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jerryking : surveillance   47

Opinion | Dealing With China Isn’t Worth the Moral Cost
Oct. 9, 2019 | The New York Times | By Farhad Manjoo.

We thought economic growth and technology would liberate China. Instead, it corrupted us.

The People’s Republic of China is the largest, most powerful and arguably most brutal totalitarian state in the world. It denies basic human rights to all of its nearly 1.4 billion citizens. There is no freedom of speech, thought, assembly, religion, movement or any semblance of political liberty in China. Under Xi Jinping, “president for life,” the CCP has built the most technologically sophisticated repression machine the world has ever seen. In Xinjiang, in Western China, the government is using technology to mount a cultural genocide against the Muslim Uighur minority that is even more total than the one it carried out in Tibet. Human rights experts say that more than a million people are being held in detention camps in Xinjiang, two million more are in forced “re-education,” and everyone else is invasively surveilled via ubiquitous cameras, artificial intelligence and other high-tech means.

None of this is a secret. Under Xi, China has grown markedly more Orwellian;......Why do we give China a pass? In a word: capitalism. Because for 40 years, the West’s relationship with China has been governed by a strategic error the dimensions of which are only now coming into horrific view.......A parade of American presidents on the left and the right argued that by cultivating China as a market — hastening its economic growth and technological sophistication while bringing our own companies a billion new workers and customers — we would inevitably loosen the regime’s hold on its people....the West’s entire political theory about China has been spectacularly wrong. China has engineered ferocious economic growth in the past half century, lifting hundreds of millions of its citizens out of miserable poverty. But China’s growth did not come at any cost to the regime’s political chokehold....It is also now routinely corrupting the rest of us outside of China......the N.B.A.’s hasty and embarrassing apology this week after Daryl Morey, the Houston Rockets’ general manager, tweeted — and quickly deleted — a message in support of Hong Kong’s protesters......The N.B.A. is far from the first American institution to accede to China’s limits on liberty. Hollywood, large tech companies and a variety of consumer brands — from Delta to Zara — have been more than willing to play ball. The submission is spreading: .....This sort of corporate capitulation is hardly surprising. For Western companies, China is simply too big and too rich a market to ignore, let alone to pressure or to police. .....it will only get worse from here, and we are fools to play this game. There is a school of thought that says America should not think of China as an enemy. With its far larger population, China’s economy will inevitably come to eclipse ours, but that is hardly a mortal threat. In climate change, the world faces a huge collective-action problem that will require global cooperation. According to this view, treating China like an adversary will only frustrate our own long-term goals......this perspective leaves out the threat that greater economic and technological integration with China poses to everyone outside of China. It ignores the ever-steeper capitulation that China requires of its partners. And it overlooks the most important new factor in the Chinese regime’s longevity: the seductive efficiency that technology offers to effect a breathtaking new level of control over its population......Through online surveillance, facial recognition, artificial intelligence and the propagandistic gold mine of social media, China has mobilized a set of tools that allow it to invisibly, routinely repress its citizens and shape political opinion by manipulating their feelings and grievances on just about any controversy.....Chinese-style tech-abetted surveillance authoritarianism could become a template for how much of the world works.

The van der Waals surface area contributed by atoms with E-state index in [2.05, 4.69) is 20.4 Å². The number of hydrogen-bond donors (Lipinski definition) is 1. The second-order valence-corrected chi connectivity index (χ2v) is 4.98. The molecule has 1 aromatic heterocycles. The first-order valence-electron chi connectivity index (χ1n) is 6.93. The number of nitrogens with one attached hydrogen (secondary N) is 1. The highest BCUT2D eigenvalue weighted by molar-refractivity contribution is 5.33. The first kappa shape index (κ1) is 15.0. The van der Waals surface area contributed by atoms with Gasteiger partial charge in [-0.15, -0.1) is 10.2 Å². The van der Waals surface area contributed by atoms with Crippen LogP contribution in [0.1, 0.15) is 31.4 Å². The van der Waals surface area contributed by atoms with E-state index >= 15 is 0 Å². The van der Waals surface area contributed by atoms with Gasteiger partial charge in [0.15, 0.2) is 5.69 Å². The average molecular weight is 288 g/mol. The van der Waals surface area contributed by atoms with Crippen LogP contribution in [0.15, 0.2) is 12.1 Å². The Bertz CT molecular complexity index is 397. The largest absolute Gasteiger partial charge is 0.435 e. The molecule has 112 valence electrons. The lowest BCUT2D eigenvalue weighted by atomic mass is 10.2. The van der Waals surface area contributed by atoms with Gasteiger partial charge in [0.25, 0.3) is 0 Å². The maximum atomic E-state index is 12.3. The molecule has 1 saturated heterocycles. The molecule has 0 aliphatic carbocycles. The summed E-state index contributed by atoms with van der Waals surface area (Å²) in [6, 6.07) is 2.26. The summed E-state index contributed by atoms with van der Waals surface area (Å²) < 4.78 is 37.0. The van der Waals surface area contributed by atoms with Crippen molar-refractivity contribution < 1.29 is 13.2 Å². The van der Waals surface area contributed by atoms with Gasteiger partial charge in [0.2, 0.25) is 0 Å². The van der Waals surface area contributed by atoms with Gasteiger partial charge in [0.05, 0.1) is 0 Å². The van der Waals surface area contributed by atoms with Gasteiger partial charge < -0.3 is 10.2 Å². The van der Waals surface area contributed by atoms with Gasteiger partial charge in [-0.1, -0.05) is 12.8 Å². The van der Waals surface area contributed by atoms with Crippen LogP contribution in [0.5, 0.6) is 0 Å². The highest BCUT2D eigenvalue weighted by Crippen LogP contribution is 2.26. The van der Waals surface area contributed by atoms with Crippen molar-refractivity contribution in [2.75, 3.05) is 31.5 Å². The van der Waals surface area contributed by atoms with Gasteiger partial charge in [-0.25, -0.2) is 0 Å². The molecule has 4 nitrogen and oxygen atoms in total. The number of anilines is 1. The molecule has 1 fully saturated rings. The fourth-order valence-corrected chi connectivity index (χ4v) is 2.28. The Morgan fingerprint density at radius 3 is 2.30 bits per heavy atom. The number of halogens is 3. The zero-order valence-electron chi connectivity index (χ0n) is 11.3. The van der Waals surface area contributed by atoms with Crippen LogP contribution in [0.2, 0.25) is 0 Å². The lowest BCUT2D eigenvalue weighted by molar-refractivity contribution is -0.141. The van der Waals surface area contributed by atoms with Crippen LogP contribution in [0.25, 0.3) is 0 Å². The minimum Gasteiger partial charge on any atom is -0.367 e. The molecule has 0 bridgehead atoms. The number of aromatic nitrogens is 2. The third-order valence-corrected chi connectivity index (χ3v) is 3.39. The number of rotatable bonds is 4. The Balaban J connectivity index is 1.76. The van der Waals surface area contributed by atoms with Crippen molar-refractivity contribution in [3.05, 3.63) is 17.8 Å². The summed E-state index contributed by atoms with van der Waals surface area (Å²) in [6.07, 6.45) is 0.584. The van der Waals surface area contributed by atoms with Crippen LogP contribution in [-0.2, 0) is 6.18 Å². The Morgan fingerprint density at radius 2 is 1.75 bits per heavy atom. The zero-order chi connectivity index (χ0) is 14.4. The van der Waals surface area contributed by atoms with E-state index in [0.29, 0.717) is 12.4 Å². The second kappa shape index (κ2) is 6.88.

adversaries  artificial_intelligence  authoritarianism  brands  capitalism  capitulation  China  China_rising  Chinese_Communist_Party  climate_change  collective_action  cultural_genocide  decoupling  despots  errors  facial_recognition  Farhad_Manjoo  freedom  Hollywood  Hong_Kong  human_rights  influence  NBA  op-ed  Orwell  propaganda  repression  self-corruption  surveillance  surveillance_state  technology  threats  Tibet  totalitarianism  tyranny  Uyghurs  unintended_consequences  values  Xi_Jinping 
october 2019 by jerryking
Roger McNamee on how to tame Big Tech
February 7, 2019 | Financial Times | Roger McNamee.